A decision by US President Donald Trump to raise taxes on European wine imports to 100 per cent threatens the entire wine seller industry, US wine merchants have warned.
A number of wine sellers have cautioned that their business will not be able to survive if the proposed tariffs go ahead.
They are lobbying for Mr Trump’s Government to drop the proposal, made in retaliation to EU subsidies given to Airbus.
Wine sellers have argued that raising tariffs, off the back of an earlier 25 per cent increase, will actually lead to job losses and price increases. Mr Trump has suggested that consumers could switch to US wine producers. His family owns a vineyard ink Virginia.
The BBC reports Benjamin Aneff, managing partner of Tribeca Wine Merchants: “It is without hyperbole that I tell you that the proposed tariffs would be the greatest threat to the wine and spirits industry since Prohibition, in 1919.”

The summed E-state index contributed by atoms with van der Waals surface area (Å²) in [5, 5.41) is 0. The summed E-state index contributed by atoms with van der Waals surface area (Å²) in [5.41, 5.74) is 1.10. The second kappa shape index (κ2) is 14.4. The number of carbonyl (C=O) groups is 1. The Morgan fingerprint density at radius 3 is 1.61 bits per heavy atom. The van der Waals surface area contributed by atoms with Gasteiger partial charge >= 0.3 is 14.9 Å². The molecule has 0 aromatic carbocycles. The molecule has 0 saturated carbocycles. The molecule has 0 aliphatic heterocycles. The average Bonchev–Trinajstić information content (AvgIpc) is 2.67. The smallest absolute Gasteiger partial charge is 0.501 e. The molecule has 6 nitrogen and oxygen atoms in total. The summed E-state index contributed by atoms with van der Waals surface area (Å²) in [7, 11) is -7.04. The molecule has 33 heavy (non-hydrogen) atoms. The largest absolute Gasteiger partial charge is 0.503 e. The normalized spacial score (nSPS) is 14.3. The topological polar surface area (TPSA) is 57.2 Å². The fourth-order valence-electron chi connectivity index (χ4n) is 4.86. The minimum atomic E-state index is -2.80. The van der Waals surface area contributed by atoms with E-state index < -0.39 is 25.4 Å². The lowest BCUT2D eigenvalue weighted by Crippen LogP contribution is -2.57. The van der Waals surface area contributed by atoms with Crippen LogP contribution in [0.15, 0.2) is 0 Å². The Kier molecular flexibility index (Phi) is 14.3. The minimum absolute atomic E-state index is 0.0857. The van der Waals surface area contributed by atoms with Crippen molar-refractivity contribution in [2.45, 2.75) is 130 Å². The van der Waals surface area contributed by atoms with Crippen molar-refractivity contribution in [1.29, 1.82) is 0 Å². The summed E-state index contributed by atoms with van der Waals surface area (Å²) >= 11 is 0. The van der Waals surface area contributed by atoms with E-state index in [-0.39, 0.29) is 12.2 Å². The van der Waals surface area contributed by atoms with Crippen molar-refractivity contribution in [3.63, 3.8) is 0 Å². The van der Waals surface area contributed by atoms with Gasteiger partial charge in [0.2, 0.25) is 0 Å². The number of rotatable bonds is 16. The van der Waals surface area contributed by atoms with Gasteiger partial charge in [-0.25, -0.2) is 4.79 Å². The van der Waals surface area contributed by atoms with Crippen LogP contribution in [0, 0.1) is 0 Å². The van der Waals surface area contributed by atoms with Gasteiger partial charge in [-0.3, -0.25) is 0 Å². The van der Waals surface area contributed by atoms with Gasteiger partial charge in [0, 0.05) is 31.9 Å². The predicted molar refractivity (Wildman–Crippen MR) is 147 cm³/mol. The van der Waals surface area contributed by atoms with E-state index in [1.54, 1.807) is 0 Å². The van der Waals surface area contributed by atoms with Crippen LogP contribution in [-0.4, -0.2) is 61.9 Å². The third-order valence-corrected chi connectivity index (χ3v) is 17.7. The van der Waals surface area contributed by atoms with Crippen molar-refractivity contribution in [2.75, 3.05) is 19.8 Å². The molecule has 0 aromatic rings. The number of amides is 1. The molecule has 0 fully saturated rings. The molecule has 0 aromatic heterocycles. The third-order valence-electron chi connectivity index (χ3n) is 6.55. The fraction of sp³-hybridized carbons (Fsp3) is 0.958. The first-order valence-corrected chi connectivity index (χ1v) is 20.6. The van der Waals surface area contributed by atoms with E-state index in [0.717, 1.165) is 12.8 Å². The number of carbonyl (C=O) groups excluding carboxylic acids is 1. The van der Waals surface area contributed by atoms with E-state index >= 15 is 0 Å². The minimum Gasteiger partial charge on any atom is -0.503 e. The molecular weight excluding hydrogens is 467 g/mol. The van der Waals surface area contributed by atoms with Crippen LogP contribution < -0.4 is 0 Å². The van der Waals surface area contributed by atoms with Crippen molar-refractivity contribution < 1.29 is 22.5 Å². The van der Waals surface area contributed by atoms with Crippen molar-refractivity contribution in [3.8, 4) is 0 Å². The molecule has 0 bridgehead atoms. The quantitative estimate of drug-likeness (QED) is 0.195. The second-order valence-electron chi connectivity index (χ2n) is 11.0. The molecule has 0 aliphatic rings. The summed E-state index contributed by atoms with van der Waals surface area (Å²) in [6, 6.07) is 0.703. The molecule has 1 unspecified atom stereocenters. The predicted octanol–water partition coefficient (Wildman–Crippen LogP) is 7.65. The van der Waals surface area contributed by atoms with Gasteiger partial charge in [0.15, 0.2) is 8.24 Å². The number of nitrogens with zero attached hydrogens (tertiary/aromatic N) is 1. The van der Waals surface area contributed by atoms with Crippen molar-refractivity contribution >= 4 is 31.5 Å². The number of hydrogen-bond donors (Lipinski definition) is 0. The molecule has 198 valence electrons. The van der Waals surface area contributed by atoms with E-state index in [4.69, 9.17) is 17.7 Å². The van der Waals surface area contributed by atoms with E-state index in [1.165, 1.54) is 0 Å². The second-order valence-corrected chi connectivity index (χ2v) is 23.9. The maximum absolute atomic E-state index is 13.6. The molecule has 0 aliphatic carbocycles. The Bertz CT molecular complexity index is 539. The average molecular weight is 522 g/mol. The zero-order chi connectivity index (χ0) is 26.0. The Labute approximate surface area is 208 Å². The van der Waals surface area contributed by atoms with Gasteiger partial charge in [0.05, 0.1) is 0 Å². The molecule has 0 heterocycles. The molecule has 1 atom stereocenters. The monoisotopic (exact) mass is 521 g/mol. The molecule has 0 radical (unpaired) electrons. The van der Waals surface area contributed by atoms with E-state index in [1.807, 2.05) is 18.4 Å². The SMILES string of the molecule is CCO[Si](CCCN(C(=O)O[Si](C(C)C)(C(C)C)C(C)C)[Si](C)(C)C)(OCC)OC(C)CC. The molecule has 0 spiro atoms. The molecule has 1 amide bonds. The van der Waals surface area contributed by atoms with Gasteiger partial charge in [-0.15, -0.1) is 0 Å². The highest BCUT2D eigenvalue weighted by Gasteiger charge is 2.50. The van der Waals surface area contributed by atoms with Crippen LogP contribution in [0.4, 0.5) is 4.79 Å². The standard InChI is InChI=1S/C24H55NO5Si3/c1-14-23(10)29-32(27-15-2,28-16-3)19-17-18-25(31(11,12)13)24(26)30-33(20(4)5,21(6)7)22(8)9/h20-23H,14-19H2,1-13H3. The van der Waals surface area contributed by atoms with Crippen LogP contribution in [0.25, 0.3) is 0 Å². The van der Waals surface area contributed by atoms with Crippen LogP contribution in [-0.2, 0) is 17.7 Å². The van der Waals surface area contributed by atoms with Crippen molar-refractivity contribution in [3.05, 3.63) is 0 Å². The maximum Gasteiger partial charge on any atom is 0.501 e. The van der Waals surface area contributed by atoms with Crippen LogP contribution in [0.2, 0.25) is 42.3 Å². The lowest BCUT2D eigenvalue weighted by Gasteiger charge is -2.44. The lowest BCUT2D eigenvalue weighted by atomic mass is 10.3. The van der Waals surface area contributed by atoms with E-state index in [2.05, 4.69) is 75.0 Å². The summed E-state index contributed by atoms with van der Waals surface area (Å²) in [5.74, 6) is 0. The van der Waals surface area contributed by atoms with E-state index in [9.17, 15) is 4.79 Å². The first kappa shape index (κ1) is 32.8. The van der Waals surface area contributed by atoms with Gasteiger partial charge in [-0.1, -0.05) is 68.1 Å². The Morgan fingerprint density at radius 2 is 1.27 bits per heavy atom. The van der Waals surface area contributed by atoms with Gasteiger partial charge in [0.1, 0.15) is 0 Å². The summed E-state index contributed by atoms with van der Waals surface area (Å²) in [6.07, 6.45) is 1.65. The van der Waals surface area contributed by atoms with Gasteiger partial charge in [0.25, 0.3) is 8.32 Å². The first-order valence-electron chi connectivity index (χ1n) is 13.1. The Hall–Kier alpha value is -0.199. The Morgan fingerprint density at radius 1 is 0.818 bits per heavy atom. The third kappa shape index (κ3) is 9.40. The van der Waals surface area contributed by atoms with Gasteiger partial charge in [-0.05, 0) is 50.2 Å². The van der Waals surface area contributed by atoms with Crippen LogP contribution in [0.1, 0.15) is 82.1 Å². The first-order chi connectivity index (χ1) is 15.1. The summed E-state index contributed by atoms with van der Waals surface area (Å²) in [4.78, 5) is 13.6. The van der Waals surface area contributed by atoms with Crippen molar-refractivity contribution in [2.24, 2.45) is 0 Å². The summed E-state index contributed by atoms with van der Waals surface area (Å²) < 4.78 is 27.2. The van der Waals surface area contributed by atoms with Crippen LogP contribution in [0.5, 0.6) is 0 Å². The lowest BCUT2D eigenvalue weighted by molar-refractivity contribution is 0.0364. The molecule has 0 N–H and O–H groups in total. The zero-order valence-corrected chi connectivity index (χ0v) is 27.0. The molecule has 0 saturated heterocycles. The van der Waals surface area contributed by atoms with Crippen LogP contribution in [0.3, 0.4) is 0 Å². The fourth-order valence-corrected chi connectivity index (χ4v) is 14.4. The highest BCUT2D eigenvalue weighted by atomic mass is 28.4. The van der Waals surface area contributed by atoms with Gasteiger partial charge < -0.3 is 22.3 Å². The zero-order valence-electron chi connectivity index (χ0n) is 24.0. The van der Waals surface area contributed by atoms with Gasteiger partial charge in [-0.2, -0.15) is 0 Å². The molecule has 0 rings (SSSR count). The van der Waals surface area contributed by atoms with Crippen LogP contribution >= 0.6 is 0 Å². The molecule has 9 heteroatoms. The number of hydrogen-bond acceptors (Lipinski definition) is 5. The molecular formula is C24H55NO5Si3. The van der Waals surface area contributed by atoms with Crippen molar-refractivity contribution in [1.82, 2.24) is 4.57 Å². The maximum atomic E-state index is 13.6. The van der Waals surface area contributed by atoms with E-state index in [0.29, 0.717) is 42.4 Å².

America imports around $5bn (€4.5bn) in wine from Europe each year. Last October, the US levied a 25 per cent tax on European wines, imposed after the US won approval from the WTO to retaliate in dispute over subsidies to aviation company Airbus.
Media reports say that most American sellers succeeded in absorbing the impact of the first round of tariffs. Sellers caution that this time around, the 100 per cent tax will disrupt the industry, invite further retaliation and “place thousands of jobs at risk”.
A New-York based importer lamented how the tariffs are intended to be punitive measures against European countries, however they are having a “calamitous” impact on American small businesses, American workers and American consumers.